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Engaged Scholarship

Parts Unknown

We are leaving a week filled with physical beauty, new colleagues, new friends, and the deep appreciation that comes when people allow you into their world. Together with two colleagues from the UNC-Chapel Hill School of Social Work, I’ve been in the Galapagos Islands listening to the struggles and strengths that undergird this paradise where sea lions are constant company; finches join you for lunch; and marine iguanas defy all you thought you knew about reptiles.  Our purpose was not to enjoy an academic junket, no matter what you may think. Rather, we wanted to understand the experience of people who live in the Galapagos, who have made it their home beginning in the mid 1800s.  Indeed, every human there comes from migrant stock; for some, their family history starts in a long defunct penal colony; for others the islands called more recently with economic opportunities that accompany the tourism boom. Regardless of their origins, together, they are defining what it means to be a “Galapageño.”

The Galapagos are far away from Chapel Hill and you may wonder what the connection is.  Always it begins with relationships.  About ten years ago, two professors, one from UNC and one from The University of San Francisco de Quito joined forces to create the Galapagos Science Center. Although the focus was the natural world, there was a stated goal of considering human interactions with the environment. You can read more here. https://galapagos.unc.edu.  Over time, the center began recognizing the need for what we at the School of Social Work call “intervention research,” applied research to help individuals, families, and communities, thrive in face of challenges to their well-being. In the Galapagos, this idea is a bit fraught because many resources are aimed at preserving the natural world.  Indeed, the Ecuadorian National Park Service controls over 90% of the land in the Galapagos. For good or ill, humans and their complicated needs and habits come second to preserving one of the most undeveloped areas on earth.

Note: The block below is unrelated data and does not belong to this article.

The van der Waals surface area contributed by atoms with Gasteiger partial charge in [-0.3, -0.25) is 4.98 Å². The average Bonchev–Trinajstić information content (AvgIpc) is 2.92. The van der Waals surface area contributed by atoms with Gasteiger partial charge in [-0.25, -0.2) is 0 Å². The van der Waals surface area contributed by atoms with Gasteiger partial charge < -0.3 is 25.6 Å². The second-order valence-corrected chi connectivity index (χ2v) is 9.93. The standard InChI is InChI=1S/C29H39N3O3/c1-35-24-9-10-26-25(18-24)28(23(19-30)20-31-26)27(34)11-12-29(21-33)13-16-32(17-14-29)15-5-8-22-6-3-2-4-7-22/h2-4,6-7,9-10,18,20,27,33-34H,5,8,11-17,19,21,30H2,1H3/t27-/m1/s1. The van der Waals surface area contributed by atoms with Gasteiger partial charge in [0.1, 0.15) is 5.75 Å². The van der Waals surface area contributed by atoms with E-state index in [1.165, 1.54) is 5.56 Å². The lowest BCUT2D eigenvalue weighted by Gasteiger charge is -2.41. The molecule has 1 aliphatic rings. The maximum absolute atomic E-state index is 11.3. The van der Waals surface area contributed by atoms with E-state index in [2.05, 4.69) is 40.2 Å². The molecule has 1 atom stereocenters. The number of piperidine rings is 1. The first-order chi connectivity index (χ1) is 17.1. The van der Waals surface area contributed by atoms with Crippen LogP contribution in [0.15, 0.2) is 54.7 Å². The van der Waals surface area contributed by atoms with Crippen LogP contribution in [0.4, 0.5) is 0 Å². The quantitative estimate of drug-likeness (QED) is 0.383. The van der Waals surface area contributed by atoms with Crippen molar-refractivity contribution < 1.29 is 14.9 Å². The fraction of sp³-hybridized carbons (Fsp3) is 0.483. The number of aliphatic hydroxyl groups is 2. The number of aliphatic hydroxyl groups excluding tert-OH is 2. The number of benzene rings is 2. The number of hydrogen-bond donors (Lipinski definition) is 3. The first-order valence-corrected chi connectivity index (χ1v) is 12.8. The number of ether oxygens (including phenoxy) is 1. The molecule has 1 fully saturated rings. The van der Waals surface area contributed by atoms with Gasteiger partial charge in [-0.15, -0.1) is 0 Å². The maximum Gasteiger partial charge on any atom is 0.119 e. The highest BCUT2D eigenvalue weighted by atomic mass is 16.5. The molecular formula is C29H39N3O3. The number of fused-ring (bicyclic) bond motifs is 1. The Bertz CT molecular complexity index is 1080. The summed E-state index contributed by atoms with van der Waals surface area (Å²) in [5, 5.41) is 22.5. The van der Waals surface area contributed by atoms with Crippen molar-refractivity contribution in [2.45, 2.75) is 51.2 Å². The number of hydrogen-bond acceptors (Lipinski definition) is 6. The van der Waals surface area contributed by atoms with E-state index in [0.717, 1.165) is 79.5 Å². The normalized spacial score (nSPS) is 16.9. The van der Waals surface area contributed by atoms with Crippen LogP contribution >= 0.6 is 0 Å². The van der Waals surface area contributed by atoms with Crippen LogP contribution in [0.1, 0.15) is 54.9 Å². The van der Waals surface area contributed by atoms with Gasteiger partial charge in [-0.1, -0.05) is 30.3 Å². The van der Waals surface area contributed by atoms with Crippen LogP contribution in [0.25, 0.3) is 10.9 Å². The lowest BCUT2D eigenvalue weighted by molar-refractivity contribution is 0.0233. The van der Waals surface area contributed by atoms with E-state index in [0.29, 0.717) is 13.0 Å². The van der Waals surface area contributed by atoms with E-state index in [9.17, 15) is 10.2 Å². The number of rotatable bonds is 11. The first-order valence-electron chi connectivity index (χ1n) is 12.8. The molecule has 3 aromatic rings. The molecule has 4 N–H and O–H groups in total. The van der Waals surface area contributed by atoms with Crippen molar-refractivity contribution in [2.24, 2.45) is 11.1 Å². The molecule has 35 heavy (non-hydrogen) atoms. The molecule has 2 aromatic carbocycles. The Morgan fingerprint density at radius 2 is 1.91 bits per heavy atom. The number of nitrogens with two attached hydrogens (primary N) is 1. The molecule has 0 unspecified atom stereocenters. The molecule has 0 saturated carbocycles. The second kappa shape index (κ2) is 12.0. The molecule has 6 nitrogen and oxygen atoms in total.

For our part, each of us  came with particular knowledge that was relevant to what we thought we might learn. But the expertise we most needed was not on migration or n asset building or even domestic violence, which turned out to be a central focus of our conversations. Rather, for this trip, we needed the most basic of social work skills… what we say to our entering MSW students over and over: be curious; listen deeply; find out how they’ve made it thus far; find strengths even as you notice real challenges.  As we tell our students, these skills are simple to understand but difficult to employ. They require considerable self-discipline, self-reflection and awareness. In our case, we were each other’s supervisors. Our team leader, who has entered new communities all around the world, had to constantly remind us to wait before starting to thing about solutions or generating ideas for next steps. We had to remind each other not to get ahead of ourselves, not to start planning before we heard more of the stories, to reach saturation before drawing conclusions, to ask the next question, to make sure we understood the context, to ask who else we should talk to in order to understand better. The beauty of our team is that we ended up being good at different parts of the puzzle. Gina pulled us back from too much planning too soon. Cindy was the subject expert in domestic violence that ended up to be the concern we heard about over and over. I am good at asking questions to put what we were hearing in context. Together, we learned a lot.

On our last day, one of our colleagues from the science center, a PhD biologist who had joined us throughout the visit, told us  that our visit had changed her. I had a hunch this had happened when she became tearful at dinner with a community member the night before. She told us she had made some decisions about issues and organizations that she was going to become involved with as a result of listening with us all week. I imagine that happened more than we know. By design and some good luck our visit brought people to the table to talk, people from different agencies, different backgrounds, with different priorities and points of view. Getting the right people to the table is often half the battle in addressing most any problem. Deep listening and good questions get you at least another 25% of the way toward solid, sustainable solutions. The other 25% is where the design, adaptation, implementation, and evaluation of new approaches may get you to the finish line. But the hard part is on the front end. Truly, I would not be surprised if, upon the next UNC SSW sojourn to the Galapagos, substantial change has already been made.

Even in a place where the landscape stops the heart, human suffering is right below the surface. But solutions are not found by importing expertise, no matter how well-researched and successful it has been somewhere else. Outsiders can be a part of solutions for far away places, but only when we dive deep, discipline ourselves to listen with open minds and hearts, engage our curiosity and compassion, and respect that, although sometimes we have something to offer, most often we something to learn, as we walk alongside communities as they find their own way.

Photo Credit: Skylar Searing follow him on Instagram.  @raelyks

By Mimi Chapman: Writing about the intersection of personal and professional life

Professor, School of Social Work, University of North Carolina at Chapel Hill. I started this blog because I enjoy reflecting on different parts of life and work and sharing that with others.

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